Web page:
As an elementary school teacher, Ehren Steiner has seen children struggle with all kinds of personal challenges. In 2013, he had a student struggling with a health issue: alopecia aerata, an autoimmune skin disease that results in hair loss. The disease had gotten to the point that baseball caps and bandannas were no longer enough to conceal the fact that Dino Shuffield's hair was falling out in large quantities, and the third-grader was struggling with the decision to simply shave his head bald.

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Steiner decided to talk with Shuffield. "I just kind of brought it up, like, hey man, I'll shave mine, too, if that would make it easier," Steiner told WESH 2 News. "I told him to think about it for the rest of the school day." At the end of the day -- a Friday -- Shuffield told Steiner that he'd decided to shave it all off.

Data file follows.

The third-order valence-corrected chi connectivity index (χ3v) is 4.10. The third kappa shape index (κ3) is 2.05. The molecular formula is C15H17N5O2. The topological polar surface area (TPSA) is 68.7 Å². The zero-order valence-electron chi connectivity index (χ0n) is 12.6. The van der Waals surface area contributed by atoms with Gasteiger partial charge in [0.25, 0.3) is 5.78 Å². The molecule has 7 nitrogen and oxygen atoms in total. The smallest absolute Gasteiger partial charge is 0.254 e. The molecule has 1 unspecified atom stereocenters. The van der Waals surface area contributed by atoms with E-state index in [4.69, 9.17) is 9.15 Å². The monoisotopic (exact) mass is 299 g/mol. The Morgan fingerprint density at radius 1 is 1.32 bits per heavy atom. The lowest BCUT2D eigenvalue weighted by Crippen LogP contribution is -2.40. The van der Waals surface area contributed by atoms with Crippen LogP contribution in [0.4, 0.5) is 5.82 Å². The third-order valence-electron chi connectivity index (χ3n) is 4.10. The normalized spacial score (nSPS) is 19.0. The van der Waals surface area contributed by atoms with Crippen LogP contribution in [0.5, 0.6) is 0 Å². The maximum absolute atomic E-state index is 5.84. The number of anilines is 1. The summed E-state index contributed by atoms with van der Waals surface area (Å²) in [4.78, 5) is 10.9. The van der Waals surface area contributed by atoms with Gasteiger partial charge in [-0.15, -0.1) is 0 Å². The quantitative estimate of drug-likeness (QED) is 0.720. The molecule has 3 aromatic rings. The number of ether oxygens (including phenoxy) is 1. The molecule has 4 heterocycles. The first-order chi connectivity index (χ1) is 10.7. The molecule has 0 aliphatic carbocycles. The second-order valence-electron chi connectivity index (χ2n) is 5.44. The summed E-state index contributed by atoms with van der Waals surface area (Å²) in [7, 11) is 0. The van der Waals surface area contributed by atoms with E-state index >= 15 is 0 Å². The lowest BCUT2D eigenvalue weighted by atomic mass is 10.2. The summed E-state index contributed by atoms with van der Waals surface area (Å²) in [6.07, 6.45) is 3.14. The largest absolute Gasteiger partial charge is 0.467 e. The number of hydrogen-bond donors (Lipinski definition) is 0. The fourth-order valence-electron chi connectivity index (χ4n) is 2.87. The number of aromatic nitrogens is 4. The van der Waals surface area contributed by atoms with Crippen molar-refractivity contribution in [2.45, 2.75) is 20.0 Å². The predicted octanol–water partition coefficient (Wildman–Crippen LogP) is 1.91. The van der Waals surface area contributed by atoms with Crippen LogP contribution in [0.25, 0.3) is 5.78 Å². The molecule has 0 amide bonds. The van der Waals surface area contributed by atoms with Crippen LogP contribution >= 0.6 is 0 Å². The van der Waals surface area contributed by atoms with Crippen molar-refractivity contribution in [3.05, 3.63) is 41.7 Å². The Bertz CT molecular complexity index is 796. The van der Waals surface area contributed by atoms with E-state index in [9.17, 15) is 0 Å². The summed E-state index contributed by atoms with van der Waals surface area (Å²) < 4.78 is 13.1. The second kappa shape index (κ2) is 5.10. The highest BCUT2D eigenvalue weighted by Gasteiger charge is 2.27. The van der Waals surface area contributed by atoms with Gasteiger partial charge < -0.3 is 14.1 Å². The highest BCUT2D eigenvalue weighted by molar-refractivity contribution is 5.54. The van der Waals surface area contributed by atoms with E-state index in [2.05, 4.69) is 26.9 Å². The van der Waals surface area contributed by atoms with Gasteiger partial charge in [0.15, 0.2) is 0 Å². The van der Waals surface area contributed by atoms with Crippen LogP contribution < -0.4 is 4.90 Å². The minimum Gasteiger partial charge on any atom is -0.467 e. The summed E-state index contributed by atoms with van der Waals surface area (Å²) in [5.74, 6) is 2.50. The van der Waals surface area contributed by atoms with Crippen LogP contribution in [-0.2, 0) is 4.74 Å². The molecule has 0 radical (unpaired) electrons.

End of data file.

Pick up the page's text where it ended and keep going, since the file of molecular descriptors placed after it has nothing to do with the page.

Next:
When the two returned to school on Monday, each had a bald head. "My jaw dropped," Shuffield said. "He actually did it!"

Alopecia areata occurs in people of all ages, reports the National Alopecia Areata Foundation, and in many cases the symptoms appear in childhood. The NAAF provides support to anyone with alopecia areata, with special materials available for children and their families.

Steiner and Shuffield teamed up as "bald bros" to talk with other kids in the school about Shuffield's medical condition. Questions were asked and answered with respect. 

Perhaps even more important was the expanded conversation that was opened: how to respond to people who look differently than expected. Steiner told the Orlando Sentinel that he hoped the kids learned about kindness and acceptance. "This is how we treat people," he said.